The optimal 25(OH)D concentration, the threshold value for 25(OH)D at which PTH plateaus, has been suggested based on the inverse relation between 25(OH)D and PTH [16]. Because PTH is negatively associated with greater bone loss, maintaining a sufficient concentration of 25(OH)D is believed to have a protective effect on bone health [16]. However, there is a lack of consensus as to what constitutes an optimal 25(OH)D concentration. Some researchers reported that an optimal threshold value was not found [17], while others reported a wide range of estimates: 8 to 44 ng/ml [7-12], with most clustered at 30 to 44 ng/ml [9-12]. In the present study, PTH reached a plateau at a 25(OH)D concentration of 30 to 40 ng/ml in males, but did not reach a plateau in females. It is possible that ethnic differences may have influenced the relationship between 25(OH)D concentrations and PTH. In the NHANES study [18], the optimal concentration was 20 ng/ml in Black Americans but was not found in White or Mexican Americans.

Our data demonstrate the optimal concentration was different according to gender. 25(OH)D is well known to be affected by gender differences. Men tend to spend a greater amount of time outdoors than women [19], and the difference in sun exposure may play a role in gender-specific 25(OH)D concentrations. 25(OH)D-binding protein (DBP) may also contribute to gender differences in 25(OH)D status [20], as DBP levels are significantly higher in women than in men and are positively correlated with overall 25(OH)D concentrations [20].

The ongoing difficulties and controversies associated with the relationship between PTH and 25(OH)D imply that this approach is not the best one to identify vitamin D sufficiency in populations. New approaches to this problem, potentially beyond the hypovitaminosis D, secondary hyperparathyroidism pathway, should be pursued [16].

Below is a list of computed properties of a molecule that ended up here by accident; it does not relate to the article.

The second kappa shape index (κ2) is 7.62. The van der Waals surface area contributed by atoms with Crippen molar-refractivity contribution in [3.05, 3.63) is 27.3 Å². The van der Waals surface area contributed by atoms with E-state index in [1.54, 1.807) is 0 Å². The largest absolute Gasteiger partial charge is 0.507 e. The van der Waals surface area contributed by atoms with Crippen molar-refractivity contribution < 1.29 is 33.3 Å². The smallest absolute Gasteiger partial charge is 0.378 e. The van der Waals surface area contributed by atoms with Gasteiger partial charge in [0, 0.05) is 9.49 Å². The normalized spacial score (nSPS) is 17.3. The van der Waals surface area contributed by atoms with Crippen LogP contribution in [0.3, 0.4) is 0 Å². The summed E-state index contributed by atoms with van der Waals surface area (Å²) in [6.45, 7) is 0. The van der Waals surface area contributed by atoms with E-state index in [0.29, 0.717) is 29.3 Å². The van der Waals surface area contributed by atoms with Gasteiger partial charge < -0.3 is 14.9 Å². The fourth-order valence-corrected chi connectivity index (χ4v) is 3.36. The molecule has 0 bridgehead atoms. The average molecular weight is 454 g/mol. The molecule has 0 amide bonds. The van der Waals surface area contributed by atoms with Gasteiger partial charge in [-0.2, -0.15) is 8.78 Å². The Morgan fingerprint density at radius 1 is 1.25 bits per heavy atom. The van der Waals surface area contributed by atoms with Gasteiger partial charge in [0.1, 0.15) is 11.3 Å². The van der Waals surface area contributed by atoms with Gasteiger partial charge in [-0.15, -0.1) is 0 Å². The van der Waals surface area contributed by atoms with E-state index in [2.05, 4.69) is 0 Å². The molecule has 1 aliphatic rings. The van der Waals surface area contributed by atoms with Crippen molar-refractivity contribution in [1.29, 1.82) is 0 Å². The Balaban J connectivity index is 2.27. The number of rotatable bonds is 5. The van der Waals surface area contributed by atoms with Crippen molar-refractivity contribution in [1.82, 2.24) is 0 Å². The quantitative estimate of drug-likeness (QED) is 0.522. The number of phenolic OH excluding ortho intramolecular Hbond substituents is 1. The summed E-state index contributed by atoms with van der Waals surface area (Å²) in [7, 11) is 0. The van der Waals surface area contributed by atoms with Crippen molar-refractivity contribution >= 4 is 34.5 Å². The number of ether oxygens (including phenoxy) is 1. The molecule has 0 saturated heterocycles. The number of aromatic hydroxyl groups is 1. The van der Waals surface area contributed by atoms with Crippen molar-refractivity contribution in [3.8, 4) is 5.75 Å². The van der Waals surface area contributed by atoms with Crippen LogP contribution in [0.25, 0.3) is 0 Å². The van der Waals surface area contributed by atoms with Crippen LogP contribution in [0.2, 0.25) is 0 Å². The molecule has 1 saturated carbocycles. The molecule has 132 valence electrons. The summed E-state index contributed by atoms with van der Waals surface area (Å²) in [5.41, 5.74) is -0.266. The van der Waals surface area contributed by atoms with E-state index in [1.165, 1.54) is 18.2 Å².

The main strengths of this study lie in its population-based design and use of a relatively large sample size, which minimized selection bias and provided sufficient statistical power. However, a number of limitations should also be considered. First, the study used a cross-sectional design. Second, it had a comparatively limited ability to explain seasonal changes in 25(OH)D, partly due to a lack of information on sun exposure during the four seasons because the samples were collected April to June during 2007 to 2010. Finally, we performed only a single measurement of the serum 25(OH)D concentrations; therefore, the data reflect only a single point in time rather than long-term exposure.

Conclusion

We estimated the optimal 25(OH)D concentration in the Korean general population aged 50 years or older. The optimal 25(OH)D concentration is 21.1 ng/ml at 38.2 pg/ml PTH concentration in men and 13.8 ng/ml 25(OH)D concentration at 42.9 pg/ml PTH concentration in women.

Abbreviations

25(OH)D: 

25-hydroxyvitamin D

BMI: 

body mass index

eGFR: 

estimated glomerular filtration rate

LOWESS: 

locally weighted estimated scatterplot smoothing

PTH: 

parathyroid hormone

Declarations

Acknowledgment

This study was supported by a research fund from Chosun University, 2014.

Authors’ Affiliations

(1)
Department of Preventive Medicine, Chosun University Medical School
(2)
Department of Preventive Medicine, Chonnam National University Medical School
(3)
Jeonnam Regional Cancer Center, Chonnam National University Hwasun Hospital
(4)
Department of Preventive Medicine & Institute of Wonkwang Medical Science, Wonkwang University School of Medicine
(5)
Department of Preventive Medicine, Chungnam National University Medical School
(6)
Department of Neurology & Research Institute of Clinical Medicine, Biomedical Institute of Chonbuk National University Hospital, Chonbuk National University
(7)
Department of Preventive Medicine, Seonam University College of Medicine
(8)
Department of Laboratory Medicine, Chonnam National University Hwasun Hospital

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Copyright

© Choi et al.; licensee BioMed Central. 2015

This is an Open Access article distributed under the terms of the Creative Commons Attribution License (http://creativecommons.org/licenses/by/4.0), which permits unrestricted use, distribution, and reproduction in any medium, provided the original work is properly credited. The Creative Commons Public Domain Dedication waiver (http://creativecommons.org/publicdomain/zero/1.0/) applies to the data made available in this article, unless otherwise stated.